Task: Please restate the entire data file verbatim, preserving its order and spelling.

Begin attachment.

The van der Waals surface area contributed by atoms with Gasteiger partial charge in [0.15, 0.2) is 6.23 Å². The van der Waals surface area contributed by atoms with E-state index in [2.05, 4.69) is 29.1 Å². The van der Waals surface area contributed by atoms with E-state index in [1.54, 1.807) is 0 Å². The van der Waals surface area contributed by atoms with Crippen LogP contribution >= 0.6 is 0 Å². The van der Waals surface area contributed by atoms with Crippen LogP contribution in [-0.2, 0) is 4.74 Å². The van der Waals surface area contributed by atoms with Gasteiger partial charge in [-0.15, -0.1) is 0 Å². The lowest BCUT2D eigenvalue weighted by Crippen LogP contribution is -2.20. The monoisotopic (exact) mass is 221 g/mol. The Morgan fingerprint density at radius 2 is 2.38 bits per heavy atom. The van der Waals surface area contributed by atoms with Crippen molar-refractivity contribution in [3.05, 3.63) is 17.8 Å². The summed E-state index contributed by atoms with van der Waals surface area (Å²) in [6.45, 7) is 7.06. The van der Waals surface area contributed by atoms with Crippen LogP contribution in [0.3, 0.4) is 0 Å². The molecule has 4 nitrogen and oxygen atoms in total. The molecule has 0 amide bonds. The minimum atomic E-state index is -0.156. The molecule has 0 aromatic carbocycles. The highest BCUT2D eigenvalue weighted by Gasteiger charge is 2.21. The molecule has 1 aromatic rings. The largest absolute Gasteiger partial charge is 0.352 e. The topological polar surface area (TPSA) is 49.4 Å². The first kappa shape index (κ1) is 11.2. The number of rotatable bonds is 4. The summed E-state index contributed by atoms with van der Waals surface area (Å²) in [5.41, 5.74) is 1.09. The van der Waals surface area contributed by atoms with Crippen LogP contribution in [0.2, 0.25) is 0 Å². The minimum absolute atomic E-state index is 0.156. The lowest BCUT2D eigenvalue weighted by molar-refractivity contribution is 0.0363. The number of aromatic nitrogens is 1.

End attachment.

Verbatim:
The van der Waals surface area contributed by atoms with Gasteiger partial charge in [0.15, 0.2) is 6.23 Å². The van der Waals surface area contributed by atoms with E-state index in [2.05, 4.69) is 29.1 Å². The van der Waals surface area contributed by atoms with E-state index in [1.54, 1.807) is 0 Å². The van der Waals surface area contributed by atoms with Crippen LogP contribution >= 0.6 is 0 Å². The van der Waals surface area contributed by atoms with Crippen LogP contribution in [-0.2, 0) is 4.74 Å². The van der Waals surface area contributed by atoms with Gasteiger partial charge in [-0.15, -0.1) is 0 Å². The lowest BCUT2D eigenvalue weighted by Crippen LogP contribution is -2.20. The monoisotopic (exact) mass is 221 g/mol. The Morgan fingerprint density at radius 2 is 2.38 bits per heavy atom. The van der Waals surface area contributed by atoms with Crippen molar-refractivity contribution in [3.05, 3.63) is 17.8 Å². The summed E-state index contributed by atoms with van der Waals surface area (Å²) in [6.45, 7) is 7.06. The van der Waals surface area contributed by atoms with Crippen LogP contribution in [0.3, 0.4) is 0 Å². The molecule has 4 nitrogen and oxygen atoms in total. The molecule has 0 amide bonds. The minimum atomic E-state index is -0.156. The molecule has 0 aromatic carbocycles. The highest BCUT2D eigenvalue weighted by Gasteiger charge is 2.21. The molecule has 1 aromatic rings. The largest absolute Gasteiger partial charge is 0.352 e. The topological polar surface area (TPSA) is 49.4 Å². The first kappa shape index (κ1) is 11.2. The number of rotatable bonds is 4. The summed E-state index contributed by atoms with van der Waals surface area (Å²) in [5.41, 5.74) is 1.09. The van der Waals surface area contributed by atoms with Crippen LogP contribution in [0.2, 0.25) is 0 Å². The minimum absolute atomic E-state index is 0.156. The lowest BCUT2D eigenvalue weighted by molar-refractivity contribution is 0.0363. The number of aromatic nitrogens is 1.